I hope that going forward, and with the support of organisations like the RCP, we can make people feel more supported within the UK. I would love to see this happening, as well as help for young people who want to pursue research despite a very clinical training path to have the mentorship and support that they need, here and now. Otherwise we could lose very talented people who have no choice but to reach out for academic support to countries beyond the UK.

What advice would you give to others on a clinical pathway who want to be more research active?

In a way I’m grateful for facing the hurdles I did, being a very clinical trainee trying to pursue an academic path along the way, as it has made me more motivated and determined to pursue my dream. It has resulted in me meeting and working with people who were not just good at the work they were doing, brilliant clinicians and clinical academics, but also amazing human beings. I’ve made very strong friendships that I will forever cherish.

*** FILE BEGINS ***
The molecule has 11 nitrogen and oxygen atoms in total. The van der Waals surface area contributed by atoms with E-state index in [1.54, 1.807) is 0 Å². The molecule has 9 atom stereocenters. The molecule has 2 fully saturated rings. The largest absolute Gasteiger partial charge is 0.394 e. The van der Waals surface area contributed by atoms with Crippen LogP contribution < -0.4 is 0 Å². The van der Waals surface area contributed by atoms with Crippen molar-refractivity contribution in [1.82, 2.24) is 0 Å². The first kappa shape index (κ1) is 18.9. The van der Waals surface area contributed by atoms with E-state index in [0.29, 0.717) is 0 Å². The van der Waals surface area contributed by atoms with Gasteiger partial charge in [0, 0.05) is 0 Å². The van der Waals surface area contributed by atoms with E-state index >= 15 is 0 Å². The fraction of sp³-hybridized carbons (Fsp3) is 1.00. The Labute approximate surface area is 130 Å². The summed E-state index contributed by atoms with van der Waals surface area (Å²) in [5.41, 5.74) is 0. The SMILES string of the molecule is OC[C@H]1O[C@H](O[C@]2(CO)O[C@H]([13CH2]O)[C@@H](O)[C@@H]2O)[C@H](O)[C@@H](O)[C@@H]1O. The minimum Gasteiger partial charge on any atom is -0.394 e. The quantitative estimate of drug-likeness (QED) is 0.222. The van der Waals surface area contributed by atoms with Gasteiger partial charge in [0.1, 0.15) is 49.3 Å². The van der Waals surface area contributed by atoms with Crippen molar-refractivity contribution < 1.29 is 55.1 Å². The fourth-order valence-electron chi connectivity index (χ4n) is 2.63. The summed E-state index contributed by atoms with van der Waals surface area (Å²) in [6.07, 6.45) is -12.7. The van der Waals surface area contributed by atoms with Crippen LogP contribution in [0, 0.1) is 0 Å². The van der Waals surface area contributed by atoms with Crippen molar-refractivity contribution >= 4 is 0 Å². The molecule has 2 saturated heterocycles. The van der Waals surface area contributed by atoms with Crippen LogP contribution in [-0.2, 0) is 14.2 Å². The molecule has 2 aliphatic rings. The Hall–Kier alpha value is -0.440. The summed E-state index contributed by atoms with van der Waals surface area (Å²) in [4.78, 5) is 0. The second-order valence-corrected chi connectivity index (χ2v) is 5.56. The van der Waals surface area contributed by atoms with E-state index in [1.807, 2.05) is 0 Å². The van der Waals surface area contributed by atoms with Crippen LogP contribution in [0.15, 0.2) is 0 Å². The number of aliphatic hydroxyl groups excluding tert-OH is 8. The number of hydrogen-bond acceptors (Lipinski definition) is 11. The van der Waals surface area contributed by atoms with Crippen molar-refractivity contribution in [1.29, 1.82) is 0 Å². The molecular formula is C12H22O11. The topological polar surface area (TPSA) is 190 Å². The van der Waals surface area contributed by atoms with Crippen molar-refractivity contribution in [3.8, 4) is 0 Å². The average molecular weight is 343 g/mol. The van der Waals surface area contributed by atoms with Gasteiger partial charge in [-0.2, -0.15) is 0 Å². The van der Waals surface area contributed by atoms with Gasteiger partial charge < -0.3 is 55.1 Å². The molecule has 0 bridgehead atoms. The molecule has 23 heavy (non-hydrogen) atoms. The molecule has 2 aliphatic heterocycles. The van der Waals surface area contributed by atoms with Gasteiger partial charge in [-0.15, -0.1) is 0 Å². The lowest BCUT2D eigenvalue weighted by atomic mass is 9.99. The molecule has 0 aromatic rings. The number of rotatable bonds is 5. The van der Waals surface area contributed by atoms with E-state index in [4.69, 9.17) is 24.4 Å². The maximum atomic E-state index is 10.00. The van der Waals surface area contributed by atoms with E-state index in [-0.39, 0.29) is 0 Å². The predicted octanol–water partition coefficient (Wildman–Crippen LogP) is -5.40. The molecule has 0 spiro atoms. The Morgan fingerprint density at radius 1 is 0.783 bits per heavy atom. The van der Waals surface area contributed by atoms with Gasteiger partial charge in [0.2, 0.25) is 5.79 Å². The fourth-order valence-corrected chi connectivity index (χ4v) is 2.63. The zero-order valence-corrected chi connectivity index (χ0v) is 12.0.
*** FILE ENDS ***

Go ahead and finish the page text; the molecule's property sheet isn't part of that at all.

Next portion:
My advice for anyone considering research, despite being on a clinical path and without academic institutional support, is to go for it. You might have to work harder to compete against people from academic institutions, but don’t let that stop you. Very few people know how much research they want to do early on in their career, so don’t let being on a more clinical path hold you back.

I feel very proud for being research active without having had much academic support. You don’t have to be in an academic institution to be active in research. Having said that, I think there needs to be more support for people in my situation, especially women, because it means you have to work harder to distinguish yourself from people in well-recognised institutions. Sometimes simply navigating university bureaucracy is difficult; getting research grants without the back up of large academic institutions can be challenging. But certainly not impossible.

The RCP recently published the results of a membership survey showing physicians in rural hospitals, as well as women and BAME physicians, struggle to participate in clinical research. Research for all? An analysis of clinical participation in research outlines these findings and how we want to work with NHS trusts to tackle this unequal access.